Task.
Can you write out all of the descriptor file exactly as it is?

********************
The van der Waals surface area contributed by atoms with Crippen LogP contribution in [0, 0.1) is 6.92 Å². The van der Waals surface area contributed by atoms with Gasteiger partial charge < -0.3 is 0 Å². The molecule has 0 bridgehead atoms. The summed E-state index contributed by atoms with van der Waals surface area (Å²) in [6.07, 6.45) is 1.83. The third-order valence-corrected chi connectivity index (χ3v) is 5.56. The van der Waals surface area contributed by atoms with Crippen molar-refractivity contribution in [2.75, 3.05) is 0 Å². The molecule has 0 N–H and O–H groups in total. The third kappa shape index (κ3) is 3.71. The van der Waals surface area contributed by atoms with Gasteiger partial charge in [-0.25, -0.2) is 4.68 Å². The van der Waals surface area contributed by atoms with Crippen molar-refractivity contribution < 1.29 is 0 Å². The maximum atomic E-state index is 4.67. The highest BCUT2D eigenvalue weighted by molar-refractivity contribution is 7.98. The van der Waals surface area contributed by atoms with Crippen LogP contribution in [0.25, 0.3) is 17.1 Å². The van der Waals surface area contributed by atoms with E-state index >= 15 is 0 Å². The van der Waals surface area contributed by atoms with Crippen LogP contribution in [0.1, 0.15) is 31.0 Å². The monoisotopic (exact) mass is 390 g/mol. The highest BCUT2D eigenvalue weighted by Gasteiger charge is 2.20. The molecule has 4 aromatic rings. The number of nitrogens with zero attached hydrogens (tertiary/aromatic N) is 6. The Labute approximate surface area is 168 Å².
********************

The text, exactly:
The van der Waals surface area contributed by atoms with Crippen LogP contribution in [0, 0.1) is 6.92 Å². The van der Waals surface area contributed by atoms with Gasteiger partial charge < -0.3 is 0 Å². The molecule has 0 bridgehead atoms. The summed E-state index contributed by atoms with van der Waals surface area (Å²) in [6.07, 6.45) is 1.83. The third-order valence-corrected chi connectivity index (χ3v) is 5.56. The van der Waals surface area contributed by atoms with Crippen molar-refractivity contribution in [2.75, 3.05) is 0 Å². The molecule has 0 N–H and O–H groups in total. The third kappa shape index (κ3) is 3.71. The van der Waals surface area contributed by atoms with Gasteiger partial charge in [-0.25, -0.2) is 4.68 Å². The van der Waals surface area contributed by atoms with Crippen molar-refractivity contribution < 1.29 is 0 Å². The maximum atomic E-state index is 4.67. The highest BCUT2D eigenvalue weighted by molar-refractivity contribution is 7.98. The van der Waals surface area contributed by atoms with Crippen LogP contribution in [0.25, 0.3) is 17.1 Å². The van der Waals surface area contributed by atoms with E-state index >= 15 is 0 Å². The van der Waals surface area contributed by atoms with Crippen LogP contribution in [0.1, 0.15) is 31.0 Å². The monoisotopic (exact) mass is 390 g/mol. The highest BCUT2D eigenvalue weighted by Gasteiger charge is 2.20. The molecule has 4 aromatic rings. The number of nitrogens with zero attached hydrogens (tertiary/aromatic N) is 6. The Labute approximate surface area is 168 Å².